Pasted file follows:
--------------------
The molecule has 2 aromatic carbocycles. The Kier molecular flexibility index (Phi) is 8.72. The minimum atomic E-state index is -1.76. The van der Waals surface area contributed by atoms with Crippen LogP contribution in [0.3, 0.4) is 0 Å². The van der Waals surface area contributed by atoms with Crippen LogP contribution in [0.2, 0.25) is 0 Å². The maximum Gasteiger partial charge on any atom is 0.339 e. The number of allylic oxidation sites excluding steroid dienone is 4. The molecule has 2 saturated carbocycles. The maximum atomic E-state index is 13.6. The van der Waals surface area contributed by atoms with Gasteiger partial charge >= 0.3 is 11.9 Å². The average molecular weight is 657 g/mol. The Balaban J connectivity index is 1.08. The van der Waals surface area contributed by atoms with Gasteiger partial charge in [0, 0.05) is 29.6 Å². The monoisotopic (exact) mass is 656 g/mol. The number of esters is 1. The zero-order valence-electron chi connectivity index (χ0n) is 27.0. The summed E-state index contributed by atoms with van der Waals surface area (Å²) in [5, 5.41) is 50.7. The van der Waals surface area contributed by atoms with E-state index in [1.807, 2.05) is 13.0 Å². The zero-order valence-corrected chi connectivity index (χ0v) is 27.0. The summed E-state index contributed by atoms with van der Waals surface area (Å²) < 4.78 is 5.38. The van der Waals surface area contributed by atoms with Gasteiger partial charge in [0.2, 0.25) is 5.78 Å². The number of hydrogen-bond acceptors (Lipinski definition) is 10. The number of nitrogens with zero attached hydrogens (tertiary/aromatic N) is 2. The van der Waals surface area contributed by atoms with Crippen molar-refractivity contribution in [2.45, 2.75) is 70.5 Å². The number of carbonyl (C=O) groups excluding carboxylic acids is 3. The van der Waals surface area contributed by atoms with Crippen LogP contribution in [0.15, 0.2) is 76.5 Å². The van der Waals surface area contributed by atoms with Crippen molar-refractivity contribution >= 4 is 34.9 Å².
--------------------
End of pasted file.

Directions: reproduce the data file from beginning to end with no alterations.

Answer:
The molecule has 2 aromatic carbocycles. The Kier molecular flexibility index (Phi) is 8.72. The minimum atomic E-state index is -1.76. The van der Waals surface area contributed by atoms with Crippen LogP contribution in [0.3, 0.4) is 0 Å². The van der Waals surface area contributed by atoms with Crippen LogP contribution in [0.2, 0.25) is 0 Å². The maximum Gasteiger partial charge on any atom is 0.339 e. The number of allylic oxidation sites excluding steroid dienone is 4. The molecule has 2 saturated carbocycles. The maximum atomic E-state index is 13.6. The van der Waals surface area contributed by atoms with Gasteiger partial charge >= 0.3 is 11.9 Å². The average molecular weight is 657 g/mol. The Balaban J connectivity index is 1.08. The van der Waals surface area contributed by atoms with Gasteiger partial charge in [0, 0.05) is 29.6 Å². The monoisotopic (exact) mass is 656 g/mol. The number of esters is 1. The zero-order valence-electron chi connectivity index (χ0n) is 27.0. The summed E-state index contributed by atoms with van der Waals surface area (Å²) in [5, 5.41) is 50.7. The van der Waals surface area contributed by atoms with E-state index in [1.807, 2.05) is 13.0 Å². The zero-order valence-corrected chi connectivity index (χ0v) is 27.0. The summed E-state index contributed by atoms with van der Waals surface area (Å²) < 4.78 is 5.38. The van der Waals surface area contributed by atoms with Gasteiger partial charge in [0.2, 0.25) is 5.78 Å². The number of hydrogen-bond acceptors (Lipinski definition) is 10. The number of nitrogens with zero attached hydrogens (tertiary/aromatic N) is 2. The van der Waals surface area contributed by atoms with Crippen molar-refractivity contribution in [2.45, 2.75) is 70.5 Å². The number of carbonyl (C=O) groups excluding carboxylic acids is 3. The van der Waals surface area contributed by atoms with Crippen LogP contribution in [0.15, 0.2) is 76.5 Å². The van der Waals surface area contributed by atoms with Crippen molar-refractivity contribution >= 4 is 34.9 Å².